Nasal COVID-19 vaccines: 7 things to know

With the COVID-19 public health emergency approaching an end date and some vaccine-makers prepping for their shots to plunge into the U.S. market, many anticipate nasal COVID-19 vaccines to join the fray. 

Here are seven things to know: 

1. The FDA advisory committee will meet Jan. 26 to discuss the future of COVID-19 vaccines, including new boosters and which subvariants to target, according to CBS News

2. The shift of COVID-19 vaccines being administered in the arm to being sent through one's nose — or even the mouth — partially depends on federal funds, which have been circling the drain for months. The federal government will likely drop the COVID-19 public health emergency status in early 2023, which will further cement a loss of a COVID-19 budget. 

3. Nasal vaccines have a more difficult benchmark than their needle counterparts, experts told CBS News, because data about nasal vaccine efficacy is sparse in comparison and different companies have various methods and endpoints.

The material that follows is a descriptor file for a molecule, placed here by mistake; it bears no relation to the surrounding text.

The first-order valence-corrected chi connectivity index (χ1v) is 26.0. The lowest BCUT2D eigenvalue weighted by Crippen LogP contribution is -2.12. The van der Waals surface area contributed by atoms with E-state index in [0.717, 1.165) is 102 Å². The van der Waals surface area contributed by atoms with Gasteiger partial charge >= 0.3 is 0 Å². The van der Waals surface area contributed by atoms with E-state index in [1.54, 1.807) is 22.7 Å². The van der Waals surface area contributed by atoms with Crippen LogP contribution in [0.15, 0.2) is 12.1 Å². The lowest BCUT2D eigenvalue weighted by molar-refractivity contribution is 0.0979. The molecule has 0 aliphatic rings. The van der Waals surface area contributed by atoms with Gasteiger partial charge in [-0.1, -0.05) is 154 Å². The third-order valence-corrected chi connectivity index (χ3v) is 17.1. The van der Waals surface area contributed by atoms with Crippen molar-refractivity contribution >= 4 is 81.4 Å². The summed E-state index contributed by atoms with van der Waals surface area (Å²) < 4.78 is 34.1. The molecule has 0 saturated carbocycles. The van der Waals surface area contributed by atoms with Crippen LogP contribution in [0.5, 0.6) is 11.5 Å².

4. In July, Anthony Fauci, MD, the former director of the National Institute of Allergy and Infectious Diseases, said nasal and universal options are the next generation of COVID-19 vaccines. 

5. In December, India authorized a nasal COVID-19 vaccine that includes technology licensed from Washington University in St. Louis, according to a Dec. 9 news release from the university. The school also partnered with biotech company Ocugen in September to develop and sell the then-candidate. 

6. China approved CanSino Biologics reformulating its vaccine into a nasal version, according to CBS News

7. A phase 1 study published Oct. 11 in eBioMedicine found that AstraZeneca's nasal COVID-19 vaccine was safe and tolerable but not effective against COVID-19.


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